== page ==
This isn’t the image of Jesus that we tend to expect – we expect Jesus to be one who calms the storms of our lives to ensure our safe passage. This Jesus takes what is already disturbed in Nicodemus and makes his life more complicated still!

Do you ever feel that way? You’re a good and faithful Christian. Here you are at church on a Sunday morning, after all. Do you ever wonder why you aren’t rewarded with clarity? With peace? Do you ever wonder if the choking thicket in your own soul has room for the new creation that God is said to have planned?

Jesus goes on to say, “No one can enter the realm of God without being born of water and Wind. What is born of the flesh is flesh, and what is born of Wind is Wind…. ‘[You have already been born of water. Now,] you must be born anew.’ The wind blows where it chooses, and you hear the sound of it, but you don’t know where it comes from or where it goes. So it is with everyone who is born of Wind.”

One of the functions of Lent in the life of the Christian community is that it gives us an opportunity to face the tempests that swirl about in our lives. Too often we work to silence the Wind. In Lent we are called to let it blow.

Nicodemus probably felt that Jesus was fueling the tempest that he wished to quiet. But really, Jesus was just giving him permission to let the Winds of confusion blow.

We don’t know much of what became of Nicodemus after this interaction with Jesus. But we do know that somehow the Winds that led him to Jesus on that night left him different – there was something within his soul that was stripped down. Something new began to grow.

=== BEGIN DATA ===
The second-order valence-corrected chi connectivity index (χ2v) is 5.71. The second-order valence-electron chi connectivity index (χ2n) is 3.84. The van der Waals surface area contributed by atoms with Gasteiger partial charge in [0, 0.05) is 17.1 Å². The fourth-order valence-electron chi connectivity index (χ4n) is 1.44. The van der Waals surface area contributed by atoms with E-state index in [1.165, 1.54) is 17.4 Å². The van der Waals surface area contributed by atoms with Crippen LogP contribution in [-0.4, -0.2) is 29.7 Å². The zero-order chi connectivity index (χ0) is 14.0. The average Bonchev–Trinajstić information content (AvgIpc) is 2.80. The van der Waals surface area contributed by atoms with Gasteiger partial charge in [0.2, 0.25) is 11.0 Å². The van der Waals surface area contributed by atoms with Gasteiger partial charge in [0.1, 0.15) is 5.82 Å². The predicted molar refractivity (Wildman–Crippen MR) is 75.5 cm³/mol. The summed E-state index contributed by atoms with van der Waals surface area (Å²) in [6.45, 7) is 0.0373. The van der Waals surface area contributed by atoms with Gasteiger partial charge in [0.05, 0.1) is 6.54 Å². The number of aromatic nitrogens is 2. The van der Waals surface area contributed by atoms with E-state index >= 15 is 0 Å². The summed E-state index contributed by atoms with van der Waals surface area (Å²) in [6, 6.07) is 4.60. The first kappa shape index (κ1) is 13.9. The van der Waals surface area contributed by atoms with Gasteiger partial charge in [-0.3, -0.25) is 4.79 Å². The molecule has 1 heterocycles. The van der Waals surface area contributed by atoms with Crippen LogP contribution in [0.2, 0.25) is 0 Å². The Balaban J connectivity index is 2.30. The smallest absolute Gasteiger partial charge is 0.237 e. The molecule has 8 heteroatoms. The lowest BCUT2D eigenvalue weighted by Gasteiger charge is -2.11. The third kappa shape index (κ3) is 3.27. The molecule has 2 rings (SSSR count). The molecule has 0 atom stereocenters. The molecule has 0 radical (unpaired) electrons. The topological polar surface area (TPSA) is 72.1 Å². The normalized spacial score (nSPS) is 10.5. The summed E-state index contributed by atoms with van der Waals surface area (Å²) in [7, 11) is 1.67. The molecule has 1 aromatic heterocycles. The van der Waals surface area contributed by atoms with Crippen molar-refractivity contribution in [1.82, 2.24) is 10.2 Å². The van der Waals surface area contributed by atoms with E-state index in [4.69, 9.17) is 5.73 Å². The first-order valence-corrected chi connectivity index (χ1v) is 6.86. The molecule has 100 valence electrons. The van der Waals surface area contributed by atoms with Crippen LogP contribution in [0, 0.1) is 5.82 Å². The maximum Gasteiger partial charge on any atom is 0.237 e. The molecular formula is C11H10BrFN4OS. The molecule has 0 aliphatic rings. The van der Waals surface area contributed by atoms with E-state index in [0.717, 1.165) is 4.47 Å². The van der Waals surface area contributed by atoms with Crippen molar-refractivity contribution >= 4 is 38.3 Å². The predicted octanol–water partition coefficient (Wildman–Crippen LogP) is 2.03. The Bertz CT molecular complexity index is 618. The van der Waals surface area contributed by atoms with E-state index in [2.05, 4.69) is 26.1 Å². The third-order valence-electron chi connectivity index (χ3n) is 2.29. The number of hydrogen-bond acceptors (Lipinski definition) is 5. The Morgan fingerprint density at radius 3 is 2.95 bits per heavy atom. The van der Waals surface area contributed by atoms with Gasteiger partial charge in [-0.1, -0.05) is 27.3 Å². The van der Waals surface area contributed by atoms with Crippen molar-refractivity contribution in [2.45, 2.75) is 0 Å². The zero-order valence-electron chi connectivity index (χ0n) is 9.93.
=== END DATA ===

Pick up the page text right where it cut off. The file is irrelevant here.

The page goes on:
This isn’t the story of a man who was so radically moved by Jesus that everything he knew shifted in an instant. Nicodemus was not raised from the dead. He was not made to walk after a lifetime of paralysis. Like most of us, he was simply stirred. And in that stirring-up, something in him began to shift.

The solemnity of Lent can easily be mistaken for the somberness of a funeral – of a quiet vigil kept with those who mourn the dead. But we aren’t solemn because of death. We are solemn in anticipation of new life.

Lent is a time of regeneration. It’s a time when our introspection invites the blowing wind of the Spirit into our souls to strip away our old overgrown-ness that has been choking us. It’s a time to wash in the waters of our baptism so that they might nourish new life in us yet again.

Like Nicodemus who felt tortured by the tempest in his soul, we are invited to embrace the tempests in our own souls in the presence of Christ, that we may be made new by that water and wind.

Hurricanes don’t just destroy trees. They plant them. Waters don’t just flood and drown. They wash and nourish.

As you face your own tempests this Lent – or whenever you face them – try living into them. Let your soul stir a little. Maybe even look for ways to stir it up from time to time. It can be frightening when we see those storms rising. Our inclination is almost always to work really hard at keeping them quiet. But remember that tempestuousness and anxiety are never the final word from God. Even in the face of death God is speaking life. Like a swamp regenerating after a late summer storm, Easter always rises out of the Good Fridays of our lives. Like Nicodemus, our own tempestuous souls can be slowly churned into new growth through Christ. Amen.